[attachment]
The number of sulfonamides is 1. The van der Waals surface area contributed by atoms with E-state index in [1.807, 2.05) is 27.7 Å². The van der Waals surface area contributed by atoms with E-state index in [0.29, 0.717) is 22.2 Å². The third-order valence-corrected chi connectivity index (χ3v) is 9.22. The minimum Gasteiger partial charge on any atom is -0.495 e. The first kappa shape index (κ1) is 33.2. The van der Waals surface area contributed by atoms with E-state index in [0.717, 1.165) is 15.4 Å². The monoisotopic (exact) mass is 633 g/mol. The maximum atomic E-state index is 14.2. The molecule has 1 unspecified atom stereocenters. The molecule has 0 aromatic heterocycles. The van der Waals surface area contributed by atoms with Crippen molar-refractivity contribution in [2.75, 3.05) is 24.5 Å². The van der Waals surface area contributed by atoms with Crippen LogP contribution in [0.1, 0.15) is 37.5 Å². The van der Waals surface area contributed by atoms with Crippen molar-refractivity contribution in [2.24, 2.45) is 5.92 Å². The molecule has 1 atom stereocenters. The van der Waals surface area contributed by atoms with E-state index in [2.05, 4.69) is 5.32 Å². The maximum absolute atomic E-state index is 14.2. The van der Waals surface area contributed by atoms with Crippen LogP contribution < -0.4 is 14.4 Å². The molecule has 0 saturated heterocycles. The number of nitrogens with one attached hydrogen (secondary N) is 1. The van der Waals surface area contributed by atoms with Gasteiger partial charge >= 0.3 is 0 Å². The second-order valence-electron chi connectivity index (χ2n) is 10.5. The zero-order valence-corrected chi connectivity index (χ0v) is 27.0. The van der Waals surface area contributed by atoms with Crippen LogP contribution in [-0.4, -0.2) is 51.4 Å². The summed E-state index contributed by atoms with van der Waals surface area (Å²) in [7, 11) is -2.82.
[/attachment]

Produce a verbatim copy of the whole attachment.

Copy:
The number of sulfonamides is 1. The van der Waals surface area contributed by atoms with E-state index in [1.807, 2.05) is 27.7 Å². The van der Waals surface area contributed by atoms with E-state index in [0.29, 0.717) is 22.2 Å². The third-order valence-corrected chi connectivity index (χ3v) is 9.22. The minimum Gasteiger partial charge on any atom is -0.495 e. The first kappa shape index (κ1) is 33.2. The van der Waals surface area contributed by atoms with E-state index in [0.717, 1.165) is 15.4 Å². The monoisotopic (exact) mass is 633 g/mol. The maximum atomic E-state index is 14.2. The molecule has 1 unspecified atom stereocenters. The molecule has 0 aromatic heterocycles. The van der Waals surface area contributed by atoms with Crippen molar-refractivity contribution in [2.75, 3.05) is 24.5 Å². The van der Waals surface area contributed by atoms with Crippen LogP contribution in [0.1, 0.15) is 37.5 Å². The van der Waals surface area contributed by atoms with Crippen molar-refractivity contribution in [2.24, 2.45) is 5.92 Å². The molecule has 1 atom stereocenters. The van der Waals surface area contributed by atoms with E-state index in [2.05, 4.69) is 5.32 Å². The maximum absolute atomic E-state index is 14.2. The van der Waals surface area contributed by atoms with Crippen LogP contribution < -0.4 is 14.4 Å². The molecule has 0 saturated heterocycles. The number of nitrogens with one attached hydrogen (secondary N) is 1. The van der Waals surface area contributed by atoms with Gasteiger partial charge >= 0.3 is 0 Å². The second-order valence-electron chi connectivity index (χ2n) is 10.5. The zero-order valence-corrected chi connectivity index (χ0v) is 27.0. The van der Waals surface area contributed by atoms with Crippen LogP contribution in [-0.4, -0.2) is 51.4 Å². The summed E-state index contributed by atoms with van der Waals surface area (Å²) in [7, 11) is -2.82.